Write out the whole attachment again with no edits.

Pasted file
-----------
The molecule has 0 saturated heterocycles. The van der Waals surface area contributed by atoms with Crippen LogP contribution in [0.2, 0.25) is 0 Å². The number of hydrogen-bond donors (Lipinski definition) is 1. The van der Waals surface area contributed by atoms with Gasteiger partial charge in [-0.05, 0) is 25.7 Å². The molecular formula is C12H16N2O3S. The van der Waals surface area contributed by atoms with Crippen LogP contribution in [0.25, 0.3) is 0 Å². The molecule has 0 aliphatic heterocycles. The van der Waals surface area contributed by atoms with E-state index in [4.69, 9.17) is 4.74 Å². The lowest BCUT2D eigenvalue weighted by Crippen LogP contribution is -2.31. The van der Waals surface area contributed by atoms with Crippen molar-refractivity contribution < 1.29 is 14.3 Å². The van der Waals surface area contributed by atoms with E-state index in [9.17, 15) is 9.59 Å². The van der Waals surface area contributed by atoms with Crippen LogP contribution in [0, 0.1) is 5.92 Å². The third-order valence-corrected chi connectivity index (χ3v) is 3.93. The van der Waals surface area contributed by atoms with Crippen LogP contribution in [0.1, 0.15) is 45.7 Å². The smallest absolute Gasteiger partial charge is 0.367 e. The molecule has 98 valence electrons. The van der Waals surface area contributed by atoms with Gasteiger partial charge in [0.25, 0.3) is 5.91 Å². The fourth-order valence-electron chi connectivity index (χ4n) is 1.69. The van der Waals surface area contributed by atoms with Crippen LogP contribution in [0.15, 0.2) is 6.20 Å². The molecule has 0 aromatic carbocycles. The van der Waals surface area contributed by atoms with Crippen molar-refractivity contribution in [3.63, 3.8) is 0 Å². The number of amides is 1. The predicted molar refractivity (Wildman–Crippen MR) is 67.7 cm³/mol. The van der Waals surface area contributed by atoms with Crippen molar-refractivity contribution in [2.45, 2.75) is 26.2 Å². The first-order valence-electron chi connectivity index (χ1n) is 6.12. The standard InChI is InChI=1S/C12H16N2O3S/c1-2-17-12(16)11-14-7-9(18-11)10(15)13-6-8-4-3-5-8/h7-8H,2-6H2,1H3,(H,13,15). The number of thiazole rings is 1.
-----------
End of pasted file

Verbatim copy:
The molecule has 0 saturated heterocycles. The van der Waals surface area contributed by atoms with Crippen LogP contribution in [0.2, 0.25) is 0 Å². The number of hydrogen-bond donors (Lipinski definition) is 1. The van der Waals surface area contributed by atoms with Gasteiger partial charge in [-0.05, 0) is 25.7 Å². The molecular formula is C12H16N2O3S. The van der Waals surface area contributed by atoms with Crippen LogP contribution in [0.25, 0.3) is 0 Å². The molecule has 0 aliphatic heterocycles. The van der Waals surface area contributed by atoms with E-state index in [4.69, 9.17) is 4.74 Å². The lowest BCUT2D eigenvalue weighted by Crippen LogP contribution is -2.31. The van der Waals surface area contributed by atoms with Crippen molar-refractivity contribution < 1.29 is 14.3 Å². The van der Waals surface area contributed by atoms with E-state index in [9.17, 15) is 9.59 Å². The van der Waals surface area contributed by atoms with Crippen LogP contribution in [0, 0.1) is 5.92 Å². The third-order valence-corrected chi connectivity index (χ3v) is 3.93. The van der Waals surface area contributed by atoms with Crippen LogP contribution in [0.1, 0.15) is 45.7 Å². The smallest absolute Gasteiger partial charge is 0.367 e. The molecule has 98 valence electrons. The van der Waals surface area contributed by atoms with Gasteiger partial charge in [0.25, 0.3) is 5.91 Å². The fourth-order valence-electron chi connectivity index (χ4n) is 1.69. The van der Waals surface area contributed by atoms with Crippen LogP contribution in [0.15, 0.2) is 6.20 Å². The molecule has 0 aromatic carbocycles. The van der Waals surface area contributed by atoms with Crippen molar-refractivity contribution in [3.63, 3.8) is 0 Å². The number of amides is 1. The predicted molar refractivity (Wildman–Crippen MR) is 67.7 cm³/mol. The van der Waals surface area contributed by atoms with Crippen molar-refractivity contribution in [2.45, 2.75) is 26.2 Å². The first-order valence-electron chi connectivity index (χ1n) is 6.12. The standard InChI is InChI=1S/C12H16N2O3S/c1-2-17-12(16)11-14-7-9(18-11)10(15)13-6-8-4-3-5-8/h7-8H,2-6H2,1H3,(H,13,15). The number of thiazole rings is 1.